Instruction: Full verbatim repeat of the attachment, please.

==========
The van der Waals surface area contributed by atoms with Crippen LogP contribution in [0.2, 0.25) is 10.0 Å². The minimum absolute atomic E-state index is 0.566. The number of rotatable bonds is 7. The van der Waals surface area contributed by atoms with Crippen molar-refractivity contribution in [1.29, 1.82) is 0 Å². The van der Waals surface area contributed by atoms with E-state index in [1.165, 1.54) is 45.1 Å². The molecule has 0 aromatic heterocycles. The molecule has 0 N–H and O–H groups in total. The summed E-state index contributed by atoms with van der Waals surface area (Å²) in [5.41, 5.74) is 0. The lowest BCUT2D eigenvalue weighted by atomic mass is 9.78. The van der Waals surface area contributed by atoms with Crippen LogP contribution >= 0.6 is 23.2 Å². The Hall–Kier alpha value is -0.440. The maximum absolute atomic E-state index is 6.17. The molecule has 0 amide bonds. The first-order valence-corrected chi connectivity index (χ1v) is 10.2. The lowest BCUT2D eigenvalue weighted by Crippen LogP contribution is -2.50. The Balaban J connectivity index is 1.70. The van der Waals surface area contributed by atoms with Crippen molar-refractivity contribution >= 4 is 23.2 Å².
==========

The van der Waals surface area contributed by atoms with Crippen LogP contribution in [0.2, 0.25) is 10.0 Å². The minimum absolute atomic E-state index is 0.566. The number of rotatable bonds is 7. The van der Waals surface area contributed by atoms with Crippen molar-refractivity contribution in [1.29, 1.82) is 0 Å². The van der Waals surface area contributed by atoms with E-state index in [1.165, 1.54) is 45.1 Å². The molecule has 0 aromatic heterocycles. The molecule has 0 N–H and O–H groups in total. The summed E-state index contributed by atoms with van der Waals surface area (Å²) in [5.41, 5.74) is 0. The lowest BCUT2D eigenvalue weighted by atomic mass is 9.78. The van der Waals surface area contributed by atoms with Crippen LogP contribution >= 0.6 is 23.2 Å². The Hall–Kier alpha value is -0.440. The maximum absolute atomic E-state index is 6.17. The molecule has 0 amide bonds. The first-order valence-corrected chi connectivity index (χ1v) is 10.2. The lowest BCUT2D eigenvalue weighted by Crippen LogP contribution is -2.50. The Balaban J connectivity index is 1.70. The van der Waals surface area contributed by atoms with Crippen molar-refractivity contribution >= 4 is 23.2 Å².